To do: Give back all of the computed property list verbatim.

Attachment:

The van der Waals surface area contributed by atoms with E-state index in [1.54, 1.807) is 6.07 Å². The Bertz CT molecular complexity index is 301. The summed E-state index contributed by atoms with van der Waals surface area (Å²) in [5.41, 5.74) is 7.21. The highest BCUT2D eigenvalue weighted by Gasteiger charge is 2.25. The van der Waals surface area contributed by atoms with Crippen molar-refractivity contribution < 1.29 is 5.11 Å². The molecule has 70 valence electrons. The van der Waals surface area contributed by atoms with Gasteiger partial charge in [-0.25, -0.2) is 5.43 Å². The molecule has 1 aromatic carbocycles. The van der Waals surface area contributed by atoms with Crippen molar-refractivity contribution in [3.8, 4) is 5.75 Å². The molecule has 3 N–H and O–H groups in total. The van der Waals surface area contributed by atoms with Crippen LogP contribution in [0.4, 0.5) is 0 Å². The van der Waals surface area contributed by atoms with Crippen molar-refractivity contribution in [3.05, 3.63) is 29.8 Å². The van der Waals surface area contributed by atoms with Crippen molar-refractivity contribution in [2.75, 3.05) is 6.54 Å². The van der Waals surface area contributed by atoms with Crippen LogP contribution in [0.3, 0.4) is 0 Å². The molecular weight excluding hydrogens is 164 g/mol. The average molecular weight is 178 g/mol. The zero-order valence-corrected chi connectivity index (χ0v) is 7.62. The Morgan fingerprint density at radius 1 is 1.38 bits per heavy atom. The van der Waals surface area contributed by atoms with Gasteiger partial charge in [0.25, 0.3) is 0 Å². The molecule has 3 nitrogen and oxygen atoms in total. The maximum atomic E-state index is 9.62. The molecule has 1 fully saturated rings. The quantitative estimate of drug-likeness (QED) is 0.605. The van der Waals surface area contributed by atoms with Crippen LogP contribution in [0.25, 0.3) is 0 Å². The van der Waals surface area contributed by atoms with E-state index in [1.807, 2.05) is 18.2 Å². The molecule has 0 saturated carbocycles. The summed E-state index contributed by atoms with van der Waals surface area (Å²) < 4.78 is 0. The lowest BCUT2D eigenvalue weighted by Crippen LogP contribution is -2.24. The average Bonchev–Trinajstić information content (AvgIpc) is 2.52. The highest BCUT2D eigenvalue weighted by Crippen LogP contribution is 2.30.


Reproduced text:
The van der Waals surface area contributed by atoms with E-state index in [1.54, 1.807) is 6.07 Å². The Bertz CT molecular complexity index is 301. The summed E-state index contributed by atoms with van der Waals surface area (Å²) in [5.41, 5.74) is 7.21. The highest BCUT2D eigenvalue weighted by Gasteiger charge is 2.25. The van der Waals surface area contributed by atoms with Crippen molar-refractivity contribution < 1.29 is 5.11 Å². The molecule has 70 valence electrons. The van der Waals surface area contributed by atoms with Gasteiger partial charge in [-0.25, -0.2) is 5.43 Å². The molecule has 1 aromatic carbocycles. The van der Waals surface area contributed by atoms with Crippen molar-refractivity contribution in [3.8, 4) is 5.75 Å². The molecule has 3 N–H and O–H groups in total. The van der Waals surface area contributed by atoms with Crippen LogP contribution in [0.4, 0.5) is 0 Å². The van der Waals surface area contributed by atoms with Crippen molar-refractivity contribution in [3.05, 3.63) is 29.8 Å². The van der Waals surface area contributed by atoms with Crippen molar-refractivity contribution in [2.75, 3.05) is 6.54 Å². The van der Waals surface area contributed by atoms with Crippen LogP contribution in [0.3, 0.4) is 0 Å². The molecular weight excluding hydrogens is 164 g/mol. The average molecular weight is 178 g/mol. The zero-order valence-corrected chi connectivity index (χ0v) is 7.62. The Morgan fingerprint density at radius 1 is 1.38 bits per heavy atom. The van der Waals surface area contributed by atoms with Gasteiger partial charge in [0.25, 0.3) is 0 Å². The molecule has 3 nitrogen and oxygen atoms in total. The maximum atomic E-state index is 9.62. The molecule has 1 fully saturated rings. The quantitative estimate of drug-likeness (QED) is 0.605. The van der Waals surface area contributed by atoms with Crippen LogP contribution in [0.25, 0.3) is 0 Å². The van der Waals surface area contributed by atoms with E-state index in [1.807, 2.05) is 18.2 Å². The molecule has 0 saturated carbocycles. The summed E-state index contributed by atoms with van der Waals surface area (Å²) < 4.78 is 0. The lowest BCUT2D eigenvalue weighted by Crippen LogP contribution is -2.24. The average Bonchev–Trinajstić information content (AvgIpc) is 2.52. The highest BCUT2D eigenvalue weighted by Crippen LogP contribution is 2.30.